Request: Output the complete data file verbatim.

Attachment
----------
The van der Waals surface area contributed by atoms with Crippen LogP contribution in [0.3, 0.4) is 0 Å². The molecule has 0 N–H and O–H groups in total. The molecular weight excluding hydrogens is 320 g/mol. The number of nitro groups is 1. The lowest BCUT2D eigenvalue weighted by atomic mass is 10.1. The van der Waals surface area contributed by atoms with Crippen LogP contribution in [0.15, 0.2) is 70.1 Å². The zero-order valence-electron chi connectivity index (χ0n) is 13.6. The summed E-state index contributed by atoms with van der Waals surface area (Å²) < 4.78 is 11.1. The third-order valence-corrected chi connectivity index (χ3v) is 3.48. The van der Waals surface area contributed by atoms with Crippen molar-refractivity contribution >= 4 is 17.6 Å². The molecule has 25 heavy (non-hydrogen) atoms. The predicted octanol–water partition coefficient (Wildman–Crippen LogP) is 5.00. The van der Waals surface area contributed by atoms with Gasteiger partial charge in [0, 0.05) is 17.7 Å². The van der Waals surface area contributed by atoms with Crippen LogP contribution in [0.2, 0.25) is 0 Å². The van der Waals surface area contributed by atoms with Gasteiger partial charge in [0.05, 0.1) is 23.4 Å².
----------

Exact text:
The van der Waals surface area contributed by atoms with Crippen LogP contribution in [0.3, 0.4) is 0 Å². The molecule has 0 N–H and O–H groups in total. The molecular weight excluding hydrogens is 320 g/mol. The number of nitro groups is 1. The lowest BCUT2D eigenvalue weighted by atomic mass is 10.1. The van der Waals surface area contributed by atoms with Crippen LogP contribution in [0.15, 0.2) is 70.1 Å². The zero-order valence-electron chi connectivity index (χ0n) is 13.6. The summed E-state index contributed by atoms with van der Waals surface area (Å²) < 4.78 is 11.1. The third-order valence-corrected chi connectivity index (χ3v) is 3.48. The van der Waals surface area contributed by atoms with Crippen molar-refractivity contribution >= 4 is 17.6 Å². The molecule has 25 heavy (non-hydrogen) atoms. The predicted octanol–water partition coefficient (Wildman–Crippen LogP) is 5.00. The van der Waals surface area contributed by atoms with Gasteiger partial charge in [0, 0.05) is 17.7 Å². The van der Waals surface area contributed by atoms with Crippen LogP contribution in [0.2, 0.25) is 0 Å². The van der Waals surface area contributed by atoms with Gasteiger partial charge in [0.05, 0.1) is 23.4 Å².